TOKYO, April 18 (Reuters) - Japanese Prime Minister Shinzo Abe’s government plans to shake up the world’s biggest pension fund, replacing several key advisers in a sign that the premier wants public funds to invest more aggressively, sources with knowledge of the matter said.
At least three of the 10 members of the $1.26 trillion Government Pension Investment Fund’s Investment Committee - including two considered cautious about Abe’s call to shift from bonds to riskier investments like stocks - will soon depart from the panel, according to the sources.
Seki Obata, author of a book called, “Reflation is Dangerous”; Takeshige Komoda, who represents labour unions that want to protect their pensions; and long-serving member Masaharu Usuki will not have their terms on the committee renewed when they expire, the sources told Reuters.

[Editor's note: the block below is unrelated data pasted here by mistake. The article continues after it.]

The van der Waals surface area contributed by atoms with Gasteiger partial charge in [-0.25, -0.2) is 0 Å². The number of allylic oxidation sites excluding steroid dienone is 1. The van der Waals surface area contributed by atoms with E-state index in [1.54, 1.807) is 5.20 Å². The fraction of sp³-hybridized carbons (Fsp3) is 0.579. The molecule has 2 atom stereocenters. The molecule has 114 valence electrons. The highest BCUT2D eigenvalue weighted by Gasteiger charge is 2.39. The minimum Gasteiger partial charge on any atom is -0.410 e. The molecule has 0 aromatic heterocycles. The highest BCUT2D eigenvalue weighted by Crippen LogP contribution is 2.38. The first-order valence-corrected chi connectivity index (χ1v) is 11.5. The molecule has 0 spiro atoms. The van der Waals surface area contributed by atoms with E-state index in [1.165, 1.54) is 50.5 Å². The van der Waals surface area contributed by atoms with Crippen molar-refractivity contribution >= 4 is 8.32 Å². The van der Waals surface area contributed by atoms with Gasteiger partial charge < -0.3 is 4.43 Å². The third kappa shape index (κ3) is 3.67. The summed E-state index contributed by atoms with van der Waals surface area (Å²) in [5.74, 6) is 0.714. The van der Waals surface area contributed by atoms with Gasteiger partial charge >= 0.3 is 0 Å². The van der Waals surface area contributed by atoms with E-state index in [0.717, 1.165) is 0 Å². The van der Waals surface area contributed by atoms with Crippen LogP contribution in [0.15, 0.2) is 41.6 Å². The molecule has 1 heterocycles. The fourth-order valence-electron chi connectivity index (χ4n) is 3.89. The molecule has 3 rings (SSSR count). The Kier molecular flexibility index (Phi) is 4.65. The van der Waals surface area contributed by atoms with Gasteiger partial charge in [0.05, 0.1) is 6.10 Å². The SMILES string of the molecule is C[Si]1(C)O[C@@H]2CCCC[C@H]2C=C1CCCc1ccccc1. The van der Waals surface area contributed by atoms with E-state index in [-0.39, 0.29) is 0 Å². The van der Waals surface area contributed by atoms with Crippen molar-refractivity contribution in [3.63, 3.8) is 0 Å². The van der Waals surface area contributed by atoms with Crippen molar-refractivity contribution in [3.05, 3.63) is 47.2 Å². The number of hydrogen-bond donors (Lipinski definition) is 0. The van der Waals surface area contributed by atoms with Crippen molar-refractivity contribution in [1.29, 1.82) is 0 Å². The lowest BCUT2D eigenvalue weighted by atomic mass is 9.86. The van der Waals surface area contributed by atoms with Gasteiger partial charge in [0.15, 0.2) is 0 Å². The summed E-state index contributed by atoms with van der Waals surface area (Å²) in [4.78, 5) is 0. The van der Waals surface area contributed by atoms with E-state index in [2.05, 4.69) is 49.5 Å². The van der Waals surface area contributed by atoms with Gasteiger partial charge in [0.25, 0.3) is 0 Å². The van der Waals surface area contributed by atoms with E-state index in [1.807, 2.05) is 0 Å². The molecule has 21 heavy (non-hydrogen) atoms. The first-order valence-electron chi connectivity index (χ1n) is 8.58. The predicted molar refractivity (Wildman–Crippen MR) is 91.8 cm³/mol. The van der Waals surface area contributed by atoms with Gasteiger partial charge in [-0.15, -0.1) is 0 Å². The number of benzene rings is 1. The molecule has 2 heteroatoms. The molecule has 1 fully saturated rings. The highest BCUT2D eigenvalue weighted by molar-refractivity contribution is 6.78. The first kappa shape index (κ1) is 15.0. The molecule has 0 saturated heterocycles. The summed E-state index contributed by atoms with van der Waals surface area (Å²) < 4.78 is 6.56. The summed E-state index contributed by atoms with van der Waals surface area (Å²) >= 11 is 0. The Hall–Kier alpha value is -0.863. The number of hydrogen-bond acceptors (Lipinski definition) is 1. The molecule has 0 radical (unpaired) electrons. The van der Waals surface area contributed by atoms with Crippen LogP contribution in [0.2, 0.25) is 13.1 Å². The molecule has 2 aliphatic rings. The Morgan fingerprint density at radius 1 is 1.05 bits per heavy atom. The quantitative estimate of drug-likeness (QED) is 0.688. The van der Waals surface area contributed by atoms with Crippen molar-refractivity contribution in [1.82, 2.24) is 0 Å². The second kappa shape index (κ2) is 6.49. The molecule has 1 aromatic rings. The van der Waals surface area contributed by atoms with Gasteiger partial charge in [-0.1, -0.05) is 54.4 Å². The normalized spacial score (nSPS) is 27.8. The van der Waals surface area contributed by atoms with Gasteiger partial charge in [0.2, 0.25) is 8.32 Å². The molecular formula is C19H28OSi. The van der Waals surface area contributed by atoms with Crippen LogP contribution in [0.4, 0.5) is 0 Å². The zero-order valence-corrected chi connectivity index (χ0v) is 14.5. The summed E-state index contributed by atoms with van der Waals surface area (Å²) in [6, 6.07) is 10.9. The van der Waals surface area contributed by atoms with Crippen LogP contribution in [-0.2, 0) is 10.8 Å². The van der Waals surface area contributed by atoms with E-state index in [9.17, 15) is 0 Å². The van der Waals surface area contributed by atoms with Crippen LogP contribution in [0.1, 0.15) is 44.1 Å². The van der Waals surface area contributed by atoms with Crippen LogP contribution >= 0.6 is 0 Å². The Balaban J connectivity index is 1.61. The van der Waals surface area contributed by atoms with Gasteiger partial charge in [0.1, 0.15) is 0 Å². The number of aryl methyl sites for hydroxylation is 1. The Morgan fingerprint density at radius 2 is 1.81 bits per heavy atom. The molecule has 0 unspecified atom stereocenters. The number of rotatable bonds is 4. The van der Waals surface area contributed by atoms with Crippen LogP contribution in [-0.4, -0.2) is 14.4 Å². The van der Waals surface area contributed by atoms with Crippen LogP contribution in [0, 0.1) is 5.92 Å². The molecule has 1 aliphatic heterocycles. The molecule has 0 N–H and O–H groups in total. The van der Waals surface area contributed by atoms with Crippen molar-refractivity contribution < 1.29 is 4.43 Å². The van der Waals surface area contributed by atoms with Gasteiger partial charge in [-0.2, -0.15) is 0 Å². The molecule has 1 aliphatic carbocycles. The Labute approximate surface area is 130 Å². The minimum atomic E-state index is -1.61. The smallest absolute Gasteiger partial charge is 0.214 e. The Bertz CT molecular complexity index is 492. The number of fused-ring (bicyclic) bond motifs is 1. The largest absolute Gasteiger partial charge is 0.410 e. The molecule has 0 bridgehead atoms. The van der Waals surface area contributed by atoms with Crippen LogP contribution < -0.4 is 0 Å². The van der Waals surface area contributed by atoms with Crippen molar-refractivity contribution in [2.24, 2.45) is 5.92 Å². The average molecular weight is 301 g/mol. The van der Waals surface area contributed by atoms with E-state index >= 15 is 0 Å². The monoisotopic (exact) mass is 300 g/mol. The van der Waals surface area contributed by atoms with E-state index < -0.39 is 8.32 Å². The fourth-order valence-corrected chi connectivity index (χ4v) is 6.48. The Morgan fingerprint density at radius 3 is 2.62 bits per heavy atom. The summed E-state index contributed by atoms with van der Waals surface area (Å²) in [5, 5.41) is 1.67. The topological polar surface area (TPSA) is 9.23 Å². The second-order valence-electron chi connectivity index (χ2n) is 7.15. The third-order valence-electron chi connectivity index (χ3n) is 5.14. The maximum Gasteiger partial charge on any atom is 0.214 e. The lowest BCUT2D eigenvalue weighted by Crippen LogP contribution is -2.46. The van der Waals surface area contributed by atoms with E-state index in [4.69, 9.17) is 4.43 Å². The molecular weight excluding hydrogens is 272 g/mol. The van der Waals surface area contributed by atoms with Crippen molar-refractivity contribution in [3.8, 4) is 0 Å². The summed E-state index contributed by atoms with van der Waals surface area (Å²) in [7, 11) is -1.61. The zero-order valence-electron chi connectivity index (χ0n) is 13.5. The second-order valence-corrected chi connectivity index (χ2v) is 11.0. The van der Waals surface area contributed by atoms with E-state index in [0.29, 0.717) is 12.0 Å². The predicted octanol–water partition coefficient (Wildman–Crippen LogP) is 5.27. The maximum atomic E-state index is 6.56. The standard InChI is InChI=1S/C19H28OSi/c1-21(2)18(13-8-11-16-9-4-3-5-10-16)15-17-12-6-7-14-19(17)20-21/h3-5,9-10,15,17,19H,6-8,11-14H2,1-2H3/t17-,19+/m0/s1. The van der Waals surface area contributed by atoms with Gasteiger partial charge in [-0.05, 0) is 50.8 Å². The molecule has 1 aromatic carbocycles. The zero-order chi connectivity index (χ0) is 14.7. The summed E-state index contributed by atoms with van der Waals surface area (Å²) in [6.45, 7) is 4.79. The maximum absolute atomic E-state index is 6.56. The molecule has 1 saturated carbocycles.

Abe has been pressing GPIF to put relatively less money into low-yielding bonds and seek higher returns from riskier investments, in line with his policy of reviving the economy and breaking Japan’s risk-averse, deflationary mindset.
Government officials and committee members declined to comment on the record about the closely guarded GPIF personnel decisions. Chief Cabinet Secretary Yoshihide Suga said on Friday that the matter is up to Health Minister Norihisa Tamura, who is expected to announce the reshuffle as soon as next week.
Writing by William Mallard; Editing by Edmund Klamann